The Trent and Mersey Canal
It is by no coincidence that Jesse Shirley built his Bone and Flint Mill in Etruria on the junction of the Canals. The waterway links would provide a clean, safe and cost effective means to transport materials to his customers who were bone china manufacturers and included many household names such as Wedgwood, Aynsely and Doulton.
In 1761, Josiah Wedgwood showed an interest in the construction of a canal through Stoke on Trent for the fast and safe transport of his pottery. Wedgwood’s plan was not to connect the two rivers by canal, but to connect the potteries to the River Mersey, and thereafter the port at Ellesmere.
In 1771, Wedgwood built the factory village of Etruria on the outskirts of Stoke on Trent, close to the caldon canal. The plan of a canal connection from the Mersey to the Trent was authorised by an Act of Parliament in 1776 and the first sod was cut by Josiah Wedgwood in at Middleport. The engineer James Brindley completed the canal in 1777, including more than 70 locks and five tunnels.
Up until 1777, pots had to be carried on the short journey from Etruria, over the top of Kidsgrove Hill, and to the other side, where the canal had been constructed to Ellesmere Port. The only obstacle that still had to be tackled by the canal company was the hill at Kidsgrove through which the Harecastle Tunnel was being dug.
The Trent and Mersey canal was built to link the River Trent at Derwent Mouth in Derbyshire to the River Mersey.
The Harecastle Tunnel was actually two tunnels. The first built by James Brindley measured 2,880 yards (2,633 m) long. Barges were 'legged' through by men lying on their backs and pushing against the roof with their feet. This was a physically demanding process and created major delays. The civil engineer Thomas Telford was commissioned to build a second, and wider, parallel tunnel with a towpath. This 2,926 yard (2,676 m) long tunnel was opened in 1827.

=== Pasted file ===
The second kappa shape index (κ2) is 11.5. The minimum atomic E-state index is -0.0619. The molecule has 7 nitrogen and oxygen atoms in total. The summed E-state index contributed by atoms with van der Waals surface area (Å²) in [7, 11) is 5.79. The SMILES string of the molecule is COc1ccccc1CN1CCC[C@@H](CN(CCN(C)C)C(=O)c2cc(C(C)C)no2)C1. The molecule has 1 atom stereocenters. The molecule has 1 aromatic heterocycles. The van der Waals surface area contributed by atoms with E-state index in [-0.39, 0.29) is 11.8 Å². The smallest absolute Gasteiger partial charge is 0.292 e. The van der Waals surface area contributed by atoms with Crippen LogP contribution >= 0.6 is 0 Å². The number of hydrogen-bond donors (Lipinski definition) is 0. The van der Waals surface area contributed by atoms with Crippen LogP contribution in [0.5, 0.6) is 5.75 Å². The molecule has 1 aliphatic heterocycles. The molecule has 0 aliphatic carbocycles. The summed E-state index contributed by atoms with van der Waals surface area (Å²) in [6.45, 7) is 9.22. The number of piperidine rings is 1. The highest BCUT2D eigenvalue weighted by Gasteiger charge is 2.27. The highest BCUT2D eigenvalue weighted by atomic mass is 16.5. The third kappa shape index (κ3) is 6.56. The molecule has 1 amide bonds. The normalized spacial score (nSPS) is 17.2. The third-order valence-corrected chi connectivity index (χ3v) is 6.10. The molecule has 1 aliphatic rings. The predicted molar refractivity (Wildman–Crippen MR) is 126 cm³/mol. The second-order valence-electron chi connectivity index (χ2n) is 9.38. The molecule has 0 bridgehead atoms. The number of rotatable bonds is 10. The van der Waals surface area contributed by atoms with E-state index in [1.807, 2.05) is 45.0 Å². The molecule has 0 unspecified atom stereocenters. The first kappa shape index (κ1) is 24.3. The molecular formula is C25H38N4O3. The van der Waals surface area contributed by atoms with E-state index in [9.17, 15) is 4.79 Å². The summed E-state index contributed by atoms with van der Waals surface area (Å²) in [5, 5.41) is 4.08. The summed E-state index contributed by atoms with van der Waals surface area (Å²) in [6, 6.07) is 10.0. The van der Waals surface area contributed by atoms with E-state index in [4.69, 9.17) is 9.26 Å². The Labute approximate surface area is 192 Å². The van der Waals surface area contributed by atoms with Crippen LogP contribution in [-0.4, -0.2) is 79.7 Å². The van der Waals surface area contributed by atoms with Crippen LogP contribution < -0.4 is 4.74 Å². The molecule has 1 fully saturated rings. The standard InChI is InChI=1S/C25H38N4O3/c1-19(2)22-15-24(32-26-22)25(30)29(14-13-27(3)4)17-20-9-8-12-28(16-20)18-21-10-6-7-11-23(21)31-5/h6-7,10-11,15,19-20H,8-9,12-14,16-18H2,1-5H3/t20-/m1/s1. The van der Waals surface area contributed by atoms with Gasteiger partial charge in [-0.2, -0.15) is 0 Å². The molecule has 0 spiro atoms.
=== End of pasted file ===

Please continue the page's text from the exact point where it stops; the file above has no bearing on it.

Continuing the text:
In the 1900s, the Brindley tunnel was closed due to severe subsidence, but the Telford Tunnel - although also prone to the same problems - remains in use, and is the fourth-longest navigable canal tunnel in the UK.
The Caldon Canal
The Caldon Canal commences at Etruria, immediately adjacent to the top lock of the Stoke flight on the Trent and Mersey canal. A statue of James Brindley, the engineer for the Trent and Mersey main line, stands near the junction.
Following the course of the River Trent, the waterway climbs to a summit level at Stockton Brook, which carries it over the watershed between the Trent and Churnet Valleys. Thereafter the canal descends through locks at Hazelhurst and then Cheddleton, into an initially broad flood plain.
The first plans by Trent and Mersey Canal Company to construct a canal from the summit level to Leek were considered in January 1773. This would have been a tub-boat canal, as the boats were designed to carry just 5 tons, and rather than using locks, inclined planes were to be used at points where the level of the canal needed to change.
Two more plans were considered, and the third included extra reservoirs which would supply the summit level of the existing main line. Having secured contracts with several owners of limestone quarries in the Caldon Low area, the company sought an Act of Parliament to authorise construction of the new works, which it obtained in May 1776.